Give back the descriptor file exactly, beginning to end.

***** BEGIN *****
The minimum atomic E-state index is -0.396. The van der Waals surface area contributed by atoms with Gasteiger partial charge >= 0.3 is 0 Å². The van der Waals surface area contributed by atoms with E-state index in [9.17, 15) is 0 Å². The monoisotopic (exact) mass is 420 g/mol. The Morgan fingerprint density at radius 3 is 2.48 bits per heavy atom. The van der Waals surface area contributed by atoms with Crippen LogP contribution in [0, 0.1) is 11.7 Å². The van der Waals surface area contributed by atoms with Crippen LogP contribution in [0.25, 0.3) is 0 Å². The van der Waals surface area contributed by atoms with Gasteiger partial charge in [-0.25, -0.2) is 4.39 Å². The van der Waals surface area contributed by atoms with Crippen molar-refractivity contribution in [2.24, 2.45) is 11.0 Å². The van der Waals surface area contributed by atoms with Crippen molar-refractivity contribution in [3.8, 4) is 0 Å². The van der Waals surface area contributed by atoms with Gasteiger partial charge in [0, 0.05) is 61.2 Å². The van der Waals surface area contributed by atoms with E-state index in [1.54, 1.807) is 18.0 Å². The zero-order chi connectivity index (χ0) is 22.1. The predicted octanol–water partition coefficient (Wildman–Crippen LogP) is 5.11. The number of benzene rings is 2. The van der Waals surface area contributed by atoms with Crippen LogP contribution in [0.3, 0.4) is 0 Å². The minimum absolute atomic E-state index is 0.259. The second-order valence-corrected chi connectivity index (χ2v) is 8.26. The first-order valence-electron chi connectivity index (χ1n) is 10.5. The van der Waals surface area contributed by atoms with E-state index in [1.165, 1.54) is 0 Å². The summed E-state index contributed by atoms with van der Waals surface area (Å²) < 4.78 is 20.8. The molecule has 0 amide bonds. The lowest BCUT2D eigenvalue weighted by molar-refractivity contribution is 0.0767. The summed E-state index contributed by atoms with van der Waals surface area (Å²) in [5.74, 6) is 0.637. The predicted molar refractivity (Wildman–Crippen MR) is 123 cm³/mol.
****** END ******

The minimum atomic E-state index is -0.396. The van der Waals surface area contributed by atoms with Gasteiger partial charge >= 0.3 is 0 Å². The van der Waals surface area contributed by atoms with E-state index in [9.17, 15) is 0 Å². The monoisotopic (exact) mass is 420 g/mol. The Morgan fingerprint density at radius 3 is 2.48 bits per heavy atom. The van der Waals surface area contributed by atoms with Crippen LogP contribution in [0, 0.1) is 11.7 Å². The van der Waals surface area contributed by atoms with Crippen LogP contribution in [0.25, 0.3) is 0 Å². The van der Waals surface area contributed by atoms with Gasteiger partial charge in [-0.25, -0.2) is 4.39 Å². The van der Waals surface area contributed by atoms with Crippen molar-refractivity contribution in [2.24, 2.45) is 11.0 Å². The van der Waals surface area contributed by atoms with Crippen molar-refractivity contribution in [3.8, 4) is 0 Å². The van der Waals surface area contributed by atoms with Gasteiger partial charge in [0, 0.05) is 61.2 Å². The van der Waals surface area contributed by atoms with E-state index in [1.54, 1.807) is 18.0 Å². The zero-order chi connectivity index (χ0) is 22.1. The predicted octanol–water partition coefficient (Wildman–Crippen LogP) is 5.11. The number of benzene rings is 2. The van der Waals surface area contributed by atoms with Crippen LogP contribution in [0.3, 0.4) is 0 Å². The minimum absolute atomic E-state index is 0.259. The second-order valence-corrected chi connectivity index (χ2v) is 8.26. The first-order valence-electron chi connectivity index (χ1n) is 10.5. The van der Waals surface area contributed by atoms with E-state index in [1.165, 1.54) is 0 Å². The summed E-state index contributed by atoms with van der Waals surface area (Å²) < 4.78 is 20.8. The molecule has 0 amide bonds. The lowest BCUT2D eigenvalue weighted by molar-refractivity contribution is 0.0767. The summed E-state index contributed by atoms with van der Waals surface area (Å²) in [5.74, 6) is 0.637. The predicted molar refractivity (Wildman–Crippen MR) is 123 cm³/mol.